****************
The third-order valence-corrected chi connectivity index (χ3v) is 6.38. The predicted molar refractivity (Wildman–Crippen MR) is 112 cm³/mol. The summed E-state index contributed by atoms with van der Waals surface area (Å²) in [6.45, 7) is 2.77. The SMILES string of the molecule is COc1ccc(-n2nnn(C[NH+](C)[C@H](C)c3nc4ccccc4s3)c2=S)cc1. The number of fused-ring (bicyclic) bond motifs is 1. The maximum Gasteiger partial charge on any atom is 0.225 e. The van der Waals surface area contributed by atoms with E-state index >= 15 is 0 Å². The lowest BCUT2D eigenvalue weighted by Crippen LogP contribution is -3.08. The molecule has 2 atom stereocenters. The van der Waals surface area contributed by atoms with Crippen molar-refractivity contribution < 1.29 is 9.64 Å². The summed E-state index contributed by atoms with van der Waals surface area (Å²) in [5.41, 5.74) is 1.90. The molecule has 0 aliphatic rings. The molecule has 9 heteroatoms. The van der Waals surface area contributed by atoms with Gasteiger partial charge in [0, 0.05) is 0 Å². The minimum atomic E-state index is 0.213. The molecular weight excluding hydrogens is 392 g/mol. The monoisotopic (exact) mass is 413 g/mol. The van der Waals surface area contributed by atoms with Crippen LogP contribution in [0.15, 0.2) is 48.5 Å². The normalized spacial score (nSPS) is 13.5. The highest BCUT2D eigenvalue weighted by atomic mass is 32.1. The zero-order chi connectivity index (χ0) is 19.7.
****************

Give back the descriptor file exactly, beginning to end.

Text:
The third-order valence-corrected chi connectivity index (χ3v) is 6.38. The predicted molar refractivity (Wildman–Crippen MR) is 112 cm³/mol. The summed E-state index contributed by atoms with van der Waals surface area (Å²) in [6.45, 7) is 2.77. The SMILES string of the molecule is COc1ccc(-n2nnn(C[NH+](C)[C@H](C)c3nc4ccccc4s3)c2=S)cc1. The number of fused-ring (bicyclic) bond motifs is 1. The maximum Gasteiger partial charge on any atom is 0.225 e. The van der Waals surface area contributed by atoms with E-state index >= 15 is 0 Å². The lowest BCUT2D eigenvalue weighted by Crippen LogP contribution is -3.08. The molecule has 2 atom stereocenters. The van der Waals surface area contributed by atoms with Crippen molar-refractivity contribution < 1.29 is 9.64 Å². The summed E-state index contributed by atoms with van der Waals surface area (Å²) in [5.41, 5.74) is 1.90. The molecule has 0 aliphatic rings. The molecule has 9 heteroatoms. The van der Waals surface area contributed by atoms with Gasteiger partial charge in [0, 0.05) is 0 Å². The minimum atomic E-state index is 0.213. The molecular weight excluding hydrogens is 392 g/mol. The monoisotopic (exact) mass is 413 g/mol. The van der Waals surface area contributed by atoms with Crippen LogP contribution in [0.15, 0.2) is 48.5 Å². The normalized spacial score (nSPS) is 13.5. The highest BCUT2D eigenvalue weighted by atomic mass is 32.1. The zero-order chi connectivity index (χ0) is 19.7.